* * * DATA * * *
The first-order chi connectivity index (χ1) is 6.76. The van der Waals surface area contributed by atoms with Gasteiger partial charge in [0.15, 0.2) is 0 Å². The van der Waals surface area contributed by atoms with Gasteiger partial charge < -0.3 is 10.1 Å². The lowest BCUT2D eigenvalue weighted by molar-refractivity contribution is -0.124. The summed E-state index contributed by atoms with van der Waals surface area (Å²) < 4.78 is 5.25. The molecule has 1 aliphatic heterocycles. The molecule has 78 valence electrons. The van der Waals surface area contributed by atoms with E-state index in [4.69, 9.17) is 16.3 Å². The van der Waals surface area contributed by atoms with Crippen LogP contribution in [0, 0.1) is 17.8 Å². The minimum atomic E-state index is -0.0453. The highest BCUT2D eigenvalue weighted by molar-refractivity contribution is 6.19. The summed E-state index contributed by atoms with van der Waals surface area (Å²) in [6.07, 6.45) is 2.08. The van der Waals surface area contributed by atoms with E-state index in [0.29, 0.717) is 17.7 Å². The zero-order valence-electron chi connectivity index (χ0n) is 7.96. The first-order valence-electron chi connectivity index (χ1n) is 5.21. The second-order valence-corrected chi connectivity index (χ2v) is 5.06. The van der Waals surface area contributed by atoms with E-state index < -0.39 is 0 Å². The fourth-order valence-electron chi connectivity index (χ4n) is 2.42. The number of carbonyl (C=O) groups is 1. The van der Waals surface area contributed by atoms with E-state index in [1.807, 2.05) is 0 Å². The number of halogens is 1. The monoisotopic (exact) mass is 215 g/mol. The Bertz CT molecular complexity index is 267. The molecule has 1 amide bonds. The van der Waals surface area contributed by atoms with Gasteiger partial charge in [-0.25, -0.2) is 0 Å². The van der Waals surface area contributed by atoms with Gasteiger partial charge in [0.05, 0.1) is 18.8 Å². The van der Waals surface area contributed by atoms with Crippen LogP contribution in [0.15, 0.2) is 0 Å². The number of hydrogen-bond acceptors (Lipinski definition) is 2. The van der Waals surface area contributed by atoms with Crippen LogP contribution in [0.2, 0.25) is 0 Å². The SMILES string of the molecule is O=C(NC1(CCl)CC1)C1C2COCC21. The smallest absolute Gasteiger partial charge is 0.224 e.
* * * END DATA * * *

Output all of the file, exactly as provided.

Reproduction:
The first-order chi connectivity index (χ1) is 6.76. The van der Waals surface area contributed by atoms with Gasteiger partial charge in [0.15, 0.2) is 0 Å². The van der Waals surface area contributed by atoms with Gasteiger partial charge < -0.3 is 10.1 Å². The lowest BCUT2D eigenvalue weighted by molar-refractivity contribution is -0.124. The summed E-state index contributed by atoms with van der Waals surface area (Å²) < 4.78 is 5.25. The molecule has 1 aliphatic heterocycles. The molecule has 78 valence electrons. The van der Waals surface area contributed by atoms with E-state index in [4.69, 9.17) is 16.3 Å². The van der Waals surface area contributed by atoms with Crippen LogP contribution in [0, 0.1) is 17.8 Å². The minimum atomic E-state index is -0.0453. The highest BCUT2D eigenvalue weighted by molar-refractivity contribution is 6.19. The summed E-state index contributed by atoms with van der Waals surface area (Å²) in [6.07, 6.45) is 2.08. The van der Waals surface area contributed by atoms with E-state index in [0.29, 0.717) is 17.7 Å². The zero-order valence-electron chi connectivity index (χ0n) is 7.96. The first-order valence-electron chi connectivity index (χ1n) is 5.21. The second-order valence-corrected chi connectivity index (χ2v) is 5.06. The van der Waals surface area contributed by atoms with E-state index < -0.39 is 0 Å². The fourth-order valence-electron chi connectivity index (χ4n) is 2.42. The number of carbonyl (C=O) groups is 1. The van der Waals surface area contributed by atoms with E-state index in [1.807, 2.05) is 0 Å². The number of halogens is 1. The monoisotopic (exact) mass is 215 g/mol. The Bertz CT molecular complexity index is 267. The molecule has 1 amide bonds. The van der Waals surface area contributed by atoms with Gasteiger partial charge in [-0.25, -0.2) is 0 Å². The van der Waals surface area contributed by atoms with Gasteiger partial charge in [0.05, 0.1) is 18.8 Å². The van der Waals surface area contributed by atoms with Crippen LogP contribution in [0.15, 0.2) is 0 Å². The number of hydrogen-bond acceptors (Lipinski definition) is 2. The van der Waals surface area contributed by atoms with Crippen LogP contribution in [0.2, 0.25) is 0 Å². The SMILES string of the molecule is O=C(NC1(CCl)CC1)C1C2COCC21. The smallest absolute Gasteiger partial charge is 0.224 e.